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Re: Dylan (was: ARC)

   Date: Sun, 2 Dec 2001 15:54:11 -0500
   From: "Oliver Steele" <steele@cs.brandeis.edu>

   Common Lisp has been playing (and losing) the catch-up game with writing its
   own libraries for a long time now.  There's a certain level below which the
   increased productivity of the user community can't compensate for the
   zillions of Java or Perl programmers out there, and there comes a point
   where it makes sense, for many tasks, to use a worse programming language if
   it comes with better libraries.

Yes, this is part of the "network effect" that was (I think) the main
point of my little speech at the LL1 conference.  And, in my opinion,
which is a particularly humble opinion since I know so little about it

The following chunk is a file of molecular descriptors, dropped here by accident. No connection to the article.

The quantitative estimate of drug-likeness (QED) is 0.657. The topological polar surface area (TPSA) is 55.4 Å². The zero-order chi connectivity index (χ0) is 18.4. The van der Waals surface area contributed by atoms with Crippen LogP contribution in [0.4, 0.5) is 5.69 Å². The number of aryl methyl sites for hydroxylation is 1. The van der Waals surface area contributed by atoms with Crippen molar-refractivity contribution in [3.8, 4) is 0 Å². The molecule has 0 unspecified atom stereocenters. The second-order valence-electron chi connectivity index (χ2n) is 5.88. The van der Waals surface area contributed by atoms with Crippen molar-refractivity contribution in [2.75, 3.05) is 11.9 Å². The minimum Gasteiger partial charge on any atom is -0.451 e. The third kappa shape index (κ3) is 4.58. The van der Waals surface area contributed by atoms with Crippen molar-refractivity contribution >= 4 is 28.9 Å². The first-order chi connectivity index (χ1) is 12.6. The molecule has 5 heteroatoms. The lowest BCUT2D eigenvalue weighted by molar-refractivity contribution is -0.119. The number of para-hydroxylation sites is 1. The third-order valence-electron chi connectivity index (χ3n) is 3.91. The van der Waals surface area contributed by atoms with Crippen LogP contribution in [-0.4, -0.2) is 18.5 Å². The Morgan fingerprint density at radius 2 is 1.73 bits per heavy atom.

but I'll say it anyway, this was always the main problem with the
question of how Dylan was going to "succeed" -- it was never clear how
the critical mass needed to achieve the required positive feedback
loops was going to get started.  (At least, when I asked my friends
who were working on Dylan how they intended to do this, they didn't
seem to have any strategy that they could articulate to me.)  Of
course, my assertion above is using a somewhat circular definition
of "succeed"; Dylan succeeded in other respects, of course.